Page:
Hearing loss does not affect a person’s ability to learn intellectually, but children who have a hearing impairment or are deaf need some form of special education in order to receive an appropriate education.
What is It?
Hearing Impairment occurs when a child loses their ability to hear intensity (loudness), or frequency (pitch). It can be described as slight, mild, moderate, severe, or profound depending on how well a person can hear the frequency or intensity. It can occur in one or both ears, and in one or both areas. Children are considered deaf if their hearing loss is greater than 90 decibels. There are 4 types of hearing loss:
- Conductive hearing loss: caused by diseases or obstructions in the outer or middle ear. People with this type of hearing loss are usually able to use a hearing aid well or can be helped medically.
- Sensori-neural hearing loss: caused by damage to the sensory hair cells in the inner ear, or the nerves that supply it. It affects a person’s ability to hear frequency, so a hearing aid isn’t as effective. This hearing loss can range from mild to profound.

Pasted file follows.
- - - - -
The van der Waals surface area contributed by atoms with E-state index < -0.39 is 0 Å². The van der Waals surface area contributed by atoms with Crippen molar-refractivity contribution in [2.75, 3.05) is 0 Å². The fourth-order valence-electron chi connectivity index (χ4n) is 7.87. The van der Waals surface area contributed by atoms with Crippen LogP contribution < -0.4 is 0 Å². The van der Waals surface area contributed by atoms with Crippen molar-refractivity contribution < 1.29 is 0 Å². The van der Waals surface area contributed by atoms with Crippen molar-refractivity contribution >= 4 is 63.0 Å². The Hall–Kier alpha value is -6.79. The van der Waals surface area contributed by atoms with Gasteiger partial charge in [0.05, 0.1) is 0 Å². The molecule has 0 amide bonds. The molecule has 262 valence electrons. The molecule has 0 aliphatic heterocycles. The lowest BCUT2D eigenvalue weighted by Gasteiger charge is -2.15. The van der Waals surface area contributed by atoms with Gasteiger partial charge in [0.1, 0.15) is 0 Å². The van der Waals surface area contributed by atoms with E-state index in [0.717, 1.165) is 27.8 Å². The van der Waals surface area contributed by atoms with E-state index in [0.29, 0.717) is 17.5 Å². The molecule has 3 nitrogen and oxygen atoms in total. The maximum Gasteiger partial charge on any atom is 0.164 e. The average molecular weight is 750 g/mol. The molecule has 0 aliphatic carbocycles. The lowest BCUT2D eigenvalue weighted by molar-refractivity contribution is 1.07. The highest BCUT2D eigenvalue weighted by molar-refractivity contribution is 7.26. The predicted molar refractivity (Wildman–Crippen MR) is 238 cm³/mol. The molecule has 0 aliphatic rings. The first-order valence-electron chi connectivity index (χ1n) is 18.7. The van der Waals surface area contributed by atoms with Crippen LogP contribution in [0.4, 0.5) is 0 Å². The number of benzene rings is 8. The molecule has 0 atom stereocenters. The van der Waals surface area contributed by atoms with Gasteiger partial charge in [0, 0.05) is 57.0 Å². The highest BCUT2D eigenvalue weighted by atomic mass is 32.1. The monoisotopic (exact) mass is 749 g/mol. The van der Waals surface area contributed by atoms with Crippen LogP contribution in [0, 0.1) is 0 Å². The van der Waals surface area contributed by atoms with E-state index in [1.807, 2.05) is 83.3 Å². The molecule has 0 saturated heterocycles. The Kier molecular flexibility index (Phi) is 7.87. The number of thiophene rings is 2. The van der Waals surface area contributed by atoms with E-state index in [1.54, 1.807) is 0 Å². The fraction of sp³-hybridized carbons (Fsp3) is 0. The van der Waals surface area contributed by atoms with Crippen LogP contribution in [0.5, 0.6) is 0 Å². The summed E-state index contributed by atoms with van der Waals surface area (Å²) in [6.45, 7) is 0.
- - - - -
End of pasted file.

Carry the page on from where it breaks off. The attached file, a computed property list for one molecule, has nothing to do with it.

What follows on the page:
- Mixed hearing loss: Is a combination of conductive and sensori-neural loss.
- Central hearing loss: is caused by damage or impairment of the nerves of the central nervous system in the brain, or in the pathways to the brain.
In the United States, more than 12,000 babies are born with hearing loss with an unknown cause. Profound deafness occurs in 4-11 per 10,000 children, and half of those are from genetics.
How to Identify and Respond
Signs of hearing loss include:
- They don’t respond consistently to their name or other sounds
- Is delayed in developing speech, or speech is unclear
- Turns the volume up loud
- Often asks for things to be repeated, or says “huh?” frequently
How to Prevent
Acquired hearing loss can be prevented by minimizing often exposure to loud noises, and going to the doctor for ear infections and childhood diseases.
References and Websites